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Mayor Frank Scott Jr. on How Little Rock Zoned In on Amazon

3 min read
Born and raised in Little Rock, Frank Scott Jr. is the first African-American elected mayor of Little Rock and was sworn in on Jan. 1, 2019.

Scott graduated from Parkview Arts & Science Magnet High School. He earned a bachelor’s degree in business from the University of Memphis and an MBA from the University of Arkansas at Little Rock. He spent five years on the staff of former Arkansas Gov. Mike Beebe, first as deputy policy director and then as director of intergovernmental affairs. He then joined Searcy-based First Security Bank as a community banker in Little Rock, and he is a former member of the Little Rock Port Authority board of directors and of the Arkansas Highway Commission.

Were there any COVID responses that you would do differently in hindsight? If there is a second wave, what is your plan?

While Little Rock was an early and assertive leader in putting protective policies in place, I would have instituted our city’s COVID-19 Healthcare Task Force in late February rather than early March. Our task force, rooted in data and health care expertise, provided immeasurable counsel. If there’s a second wave, we will strengthen our previous modified shelter-in-place policies.

Do you foresee any new city ordinances arising from the pandemic?

We are still in the pandemic and look forward to the after-action report we will draft when the crisis slows. COVID-19 has revealed many strengths and a few chances for improvement in Little Rock. We had an emergency preparedness plan, but we will be bolstering it to ensure effective responsiveness to the needs of employees and residents. We’ll consider operational adjustments to our internal systems, policies and practices to better serve our employees. Our policy team has already identified initiatives to address city concerns — like homelessness, hunger and small-business assistance — that the crisis exacerbated.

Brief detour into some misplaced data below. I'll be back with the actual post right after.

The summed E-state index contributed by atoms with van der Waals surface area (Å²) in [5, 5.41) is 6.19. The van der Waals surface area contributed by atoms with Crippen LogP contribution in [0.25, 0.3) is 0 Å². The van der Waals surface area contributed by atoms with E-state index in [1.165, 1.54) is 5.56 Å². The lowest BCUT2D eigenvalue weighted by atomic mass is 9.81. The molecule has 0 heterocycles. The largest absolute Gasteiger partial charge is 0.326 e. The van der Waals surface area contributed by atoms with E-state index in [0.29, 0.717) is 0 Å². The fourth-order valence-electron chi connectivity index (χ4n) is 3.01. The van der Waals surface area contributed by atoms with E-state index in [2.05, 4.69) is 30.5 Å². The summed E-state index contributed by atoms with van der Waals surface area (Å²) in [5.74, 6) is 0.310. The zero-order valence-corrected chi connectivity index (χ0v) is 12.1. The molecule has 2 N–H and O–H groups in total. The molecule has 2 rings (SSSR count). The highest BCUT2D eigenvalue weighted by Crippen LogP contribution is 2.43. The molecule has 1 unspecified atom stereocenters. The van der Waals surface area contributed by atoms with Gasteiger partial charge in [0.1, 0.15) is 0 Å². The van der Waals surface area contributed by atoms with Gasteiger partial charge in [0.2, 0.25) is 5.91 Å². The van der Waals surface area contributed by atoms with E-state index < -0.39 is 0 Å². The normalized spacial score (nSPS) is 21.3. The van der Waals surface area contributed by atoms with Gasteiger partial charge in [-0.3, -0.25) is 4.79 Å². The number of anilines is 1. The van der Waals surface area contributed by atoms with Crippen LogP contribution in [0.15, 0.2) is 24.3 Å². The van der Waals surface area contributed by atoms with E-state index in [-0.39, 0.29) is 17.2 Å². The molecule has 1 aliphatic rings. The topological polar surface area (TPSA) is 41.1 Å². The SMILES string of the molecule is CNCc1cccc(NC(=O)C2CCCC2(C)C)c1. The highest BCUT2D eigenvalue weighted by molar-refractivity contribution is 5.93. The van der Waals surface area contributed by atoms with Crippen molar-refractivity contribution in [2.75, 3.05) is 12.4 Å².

I am pleased and proud of the leadership and professionalism of our team at the city of Little Rock; they have been a steady hand during very tumultuous times.

How did the Port of Little Rock land the Amazon project? How long was it in the works before Arkansas Business broke the news on April 3?

The relationship with Amazon began about a week after Little Rock launched the Love, Little Rock campaign in late October 2017. Little Rock had taken itself out of the running for HQ2, so the discussions that followed focused on what role central Arkansas could play in Amazon’s footprint. That led to the location of Amazon’s temporary facility in North Little Rock.

Discussions continued about the possibility of a regional facility in central Arkansas, and those discussions picked up steam immediately after I took office in January 2019 and continue to this day as the company continues to refine and update its global planning.

Amazon hasn’t expressed interest in traditional economic-development incentives, but it is clear that they look for and value relationships with local partners who can be responsive at the rate of speed the company expects. Our Planning and Public Works departments are working overtime to ensure that the company gets what it needs to meet its timelines.

And we have not one major Amazon project, but two. The other is a Last Mile Delivery Service operation located in southwest Little Rock with a projected count of 600 jobs. Everyone is hastening toward the day when thousands of Arkansans go to work for one of the fastest-growing enterprises in the world. 

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